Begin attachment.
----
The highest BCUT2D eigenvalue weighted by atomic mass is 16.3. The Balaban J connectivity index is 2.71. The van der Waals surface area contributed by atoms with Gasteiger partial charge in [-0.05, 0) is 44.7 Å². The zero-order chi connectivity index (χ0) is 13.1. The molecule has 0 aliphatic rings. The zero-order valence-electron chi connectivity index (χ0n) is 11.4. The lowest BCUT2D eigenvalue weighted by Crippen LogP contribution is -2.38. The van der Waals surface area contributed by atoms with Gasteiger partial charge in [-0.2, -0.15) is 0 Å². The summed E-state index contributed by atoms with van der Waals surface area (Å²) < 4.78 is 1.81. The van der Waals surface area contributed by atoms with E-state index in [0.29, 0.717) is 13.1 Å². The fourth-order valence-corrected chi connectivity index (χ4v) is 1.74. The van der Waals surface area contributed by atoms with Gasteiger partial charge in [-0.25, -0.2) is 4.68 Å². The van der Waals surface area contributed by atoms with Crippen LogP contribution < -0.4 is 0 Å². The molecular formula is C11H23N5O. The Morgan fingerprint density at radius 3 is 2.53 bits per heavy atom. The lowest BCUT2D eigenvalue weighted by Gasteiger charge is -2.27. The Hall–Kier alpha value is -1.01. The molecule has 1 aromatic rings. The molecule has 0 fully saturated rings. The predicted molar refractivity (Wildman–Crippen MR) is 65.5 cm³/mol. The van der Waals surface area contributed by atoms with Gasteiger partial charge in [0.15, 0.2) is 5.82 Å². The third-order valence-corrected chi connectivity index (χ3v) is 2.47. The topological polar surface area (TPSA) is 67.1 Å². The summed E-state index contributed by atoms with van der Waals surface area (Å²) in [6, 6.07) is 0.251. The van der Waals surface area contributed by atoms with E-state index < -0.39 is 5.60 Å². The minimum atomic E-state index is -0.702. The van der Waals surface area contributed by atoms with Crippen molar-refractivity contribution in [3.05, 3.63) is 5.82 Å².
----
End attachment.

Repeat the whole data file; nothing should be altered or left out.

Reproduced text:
The highest BCUT2D eigenvalue weighted by atomic mass is 16.3. The Balaban J connectivity index is 2.71. The van der Waals surface area contributed by atoms with Gasteiger partial charge in [-0.05, 0) is 44.7 Å². The zero-order chi connectivity index (χ0) is 13.1. The molecule has 0 aliphatic rings. The zero-order valence-electron chi connectivity index (χ0n) is 11.4. The lowest BCUT2D eigenvalue weighted by Crippen LogP contribution is -2.38. The van der Waals surface area contributed by atoms with Gasteiger partial charge in [-0.2, -0.15) is 0 Å². The summed E-state index contributed by atoms with van der Waals surface area (Å²) < 4.78 is 1.81. The van der Waals surface area contributed by atoms with E-state index in [0.29, 0.717) is 13.1 Å². The fourth-order valence-corrected chi connectivity index (χ4v) is 1.74. The van der Waals surface area contributed by atoms with Gasteiger partial charge in [-0.25, -0.2) is 4.68 Å². The van der Waals surface area contributed by atoms with Crippen LogP contribution < -0.4 is 0 Å². The molecular formula is C11H23N5O. The Morgan fingerprint density at radius 3 is 2.53 bits per heavy atom. The lowest BCUT2D eigenvalue weighted by Gasteiger charge is -2.27. The Hall–Kier alpha value is -1.01. The molecule has 1 aromatic rings. The molecule has 0 fully saturated rings. The predicted molar refractivity (Wildman–Crippen MR) is 65.5 cm³/mol. The van der Waals surface area contributed by atoms with Gasteiger partial charge in [0.15, 0.2) is 5.82 Å². The third-order valence-corrected chi connectivity index (χ3v) is 2.47. The topological polar surface area (TPSA) is 67.1 Å². The summed E-state index contributed by atoms with van der Waals surface area (Å²) in [6, 6.07) is 0.251. The van der Waals surface area contributed by atoms with E-state index < -0.39 is 5.60 Å². The minimum atomic E-state index is -0.702. The van der Waals surface area contributed by atoms with Crippen molar-refractivity contribution in [3.05, 3.63) is 5.82 Å².